Cadiz is one of the oldest continuously-inhabited cities in Europe.
1813 Map of Cadiz

Gadir (in Phoenician: גדר), the original name given to the outpost established here by the Phoenicians, means "wall, compound", or, more generally, "walled stronghold". The Punic dialect lent this word, along with many others, to the Berber languages, where it was nativised as agadir meaning "wall" in Tamazight and "fortified granary" in Tashelhiyt; it appears as a common place name in North Africa.[2]. The name of the Israeli town of Gedera has a similar etymology.

Later, the city became known by a similar Attic Greek name, Gádeira, τὰ Γάδειρα. In Ionic Greek, the name is spelled slightly differently, Gẽdeira Γήδειρα. This spelling appears in the histories written by Herodotus. Rarely, the name is spelled Gadeíra ἡ Γαδείρα, as, for example, in the writings of Eratosthenes (as attested by Stephanus of Byzantium).

In Latin, the city was known as Gades; in modern Arabic, it is called قادس, Qādis. The Spanish autonym for a resident of Cadiz is gaditano.


Climate data for Cadiz and Jerez de la Frontera (Airport)
Month Jan Feb Mar Apr May Jun Jul Aug Sep Oct Nov Dec Year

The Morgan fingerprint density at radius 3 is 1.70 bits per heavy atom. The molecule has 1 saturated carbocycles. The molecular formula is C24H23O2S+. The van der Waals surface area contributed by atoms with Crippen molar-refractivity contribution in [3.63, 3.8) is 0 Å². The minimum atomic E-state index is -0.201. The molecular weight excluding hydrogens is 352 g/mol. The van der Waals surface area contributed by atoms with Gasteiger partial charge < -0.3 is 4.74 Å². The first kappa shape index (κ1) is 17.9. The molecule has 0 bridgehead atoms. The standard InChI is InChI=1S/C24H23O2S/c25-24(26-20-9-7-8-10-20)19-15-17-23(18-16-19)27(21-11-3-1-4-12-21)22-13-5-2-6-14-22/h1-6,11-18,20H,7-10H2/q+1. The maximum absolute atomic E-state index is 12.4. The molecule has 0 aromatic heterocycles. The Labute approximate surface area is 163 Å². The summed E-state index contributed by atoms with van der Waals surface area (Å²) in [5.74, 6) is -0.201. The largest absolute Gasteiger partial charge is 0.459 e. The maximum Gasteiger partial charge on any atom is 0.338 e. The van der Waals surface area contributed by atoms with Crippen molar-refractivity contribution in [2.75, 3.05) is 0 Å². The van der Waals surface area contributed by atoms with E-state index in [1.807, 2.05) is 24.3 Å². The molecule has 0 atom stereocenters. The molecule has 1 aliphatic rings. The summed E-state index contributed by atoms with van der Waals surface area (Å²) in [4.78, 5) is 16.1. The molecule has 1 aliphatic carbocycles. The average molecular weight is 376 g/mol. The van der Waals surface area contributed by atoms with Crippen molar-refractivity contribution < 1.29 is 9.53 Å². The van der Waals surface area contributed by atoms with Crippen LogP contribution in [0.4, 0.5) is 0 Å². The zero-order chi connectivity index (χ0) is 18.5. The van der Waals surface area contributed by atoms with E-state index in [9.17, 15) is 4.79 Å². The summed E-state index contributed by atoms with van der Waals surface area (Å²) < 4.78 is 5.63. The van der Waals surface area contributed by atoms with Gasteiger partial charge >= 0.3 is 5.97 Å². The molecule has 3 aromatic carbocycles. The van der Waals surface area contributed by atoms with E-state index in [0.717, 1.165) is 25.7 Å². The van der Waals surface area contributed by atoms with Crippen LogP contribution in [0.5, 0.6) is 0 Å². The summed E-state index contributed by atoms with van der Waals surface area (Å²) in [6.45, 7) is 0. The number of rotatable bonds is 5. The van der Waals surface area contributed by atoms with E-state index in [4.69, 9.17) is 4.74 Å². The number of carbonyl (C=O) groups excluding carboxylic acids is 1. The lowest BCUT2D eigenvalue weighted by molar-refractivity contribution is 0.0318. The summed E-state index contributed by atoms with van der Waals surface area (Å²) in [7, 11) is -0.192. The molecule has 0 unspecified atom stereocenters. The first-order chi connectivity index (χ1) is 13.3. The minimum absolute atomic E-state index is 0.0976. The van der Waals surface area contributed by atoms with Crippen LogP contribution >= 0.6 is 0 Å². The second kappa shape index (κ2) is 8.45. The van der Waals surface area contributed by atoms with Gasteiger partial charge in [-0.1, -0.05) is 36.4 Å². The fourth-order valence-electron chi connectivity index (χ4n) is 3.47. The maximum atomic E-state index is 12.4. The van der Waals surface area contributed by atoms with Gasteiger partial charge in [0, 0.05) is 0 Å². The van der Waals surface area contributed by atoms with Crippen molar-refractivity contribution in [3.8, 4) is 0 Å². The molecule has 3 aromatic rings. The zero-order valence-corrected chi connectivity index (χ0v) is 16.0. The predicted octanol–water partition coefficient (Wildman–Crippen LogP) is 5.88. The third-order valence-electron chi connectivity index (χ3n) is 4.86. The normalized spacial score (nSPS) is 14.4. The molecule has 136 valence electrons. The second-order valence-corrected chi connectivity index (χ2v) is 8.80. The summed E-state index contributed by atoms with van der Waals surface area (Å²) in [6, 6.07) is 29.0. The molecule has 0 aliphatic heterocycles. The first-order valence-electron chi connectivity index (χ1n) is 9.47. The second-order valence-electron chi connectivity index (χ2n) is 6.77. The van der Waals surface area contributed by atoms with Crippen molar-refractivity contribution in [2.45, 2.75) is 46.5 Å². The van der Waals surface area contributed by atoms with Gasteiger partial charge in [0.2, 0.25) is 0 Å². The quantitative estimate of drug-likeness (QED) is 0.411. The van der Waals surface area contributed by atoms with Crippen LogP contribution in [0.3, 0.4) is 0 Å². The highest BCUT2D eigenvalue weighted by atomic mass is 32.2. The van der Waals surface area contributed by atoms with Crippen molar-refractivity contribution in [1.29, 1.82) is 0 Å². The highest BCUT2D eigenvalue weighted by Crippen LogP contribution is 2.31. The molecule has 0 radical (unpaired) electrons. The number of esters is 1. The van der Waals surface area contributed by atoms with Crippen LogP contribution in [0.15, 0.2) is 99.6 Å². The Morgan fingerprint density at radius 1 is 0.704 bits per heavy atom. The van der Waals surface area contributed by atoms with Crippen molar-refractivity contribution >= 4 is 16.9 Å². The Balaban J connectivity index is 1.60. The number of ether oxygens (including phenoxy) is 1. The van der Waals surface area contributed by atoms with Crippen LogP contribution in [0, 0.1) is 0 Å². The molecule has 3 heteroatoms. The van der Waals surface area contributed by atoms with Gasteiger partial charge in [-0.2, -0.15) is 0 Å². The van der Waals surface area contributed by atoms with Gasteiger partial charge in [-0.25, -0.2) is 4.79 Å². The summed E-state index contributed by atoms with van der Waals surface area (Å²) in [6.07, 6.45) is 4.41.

Average high °C (°F) 15.9
Daily mean °C (°F) 10.7
Average low °C (°F) 5.4
Precipitation cm (inches) 8.9
Avg. precipitation days 7 7 5 6 4 2 0 0 2 6 7 9 54
Source: Agencia Estatal de Meteorología[3]

Population and demographic trends

Satellite view of Cadiz
Map of the central city

According to a 2006 census estimate, the population of the city of Cádiz was 130,561, and that of its metropolitan area was 629,054. Cadiz is the seventeenth-largest Spanish city. In recent years, the city's population has steadily declined; it is the only municipality of the Bay of Cadiz (the comarca composed of Cadiz, Chiclana, El Puerto de Santa María, Puerto Real, and San Fernando), whose population has diminished. Between 1995 and 2006, it lost more than 14,000 residents, a decrease of 9%.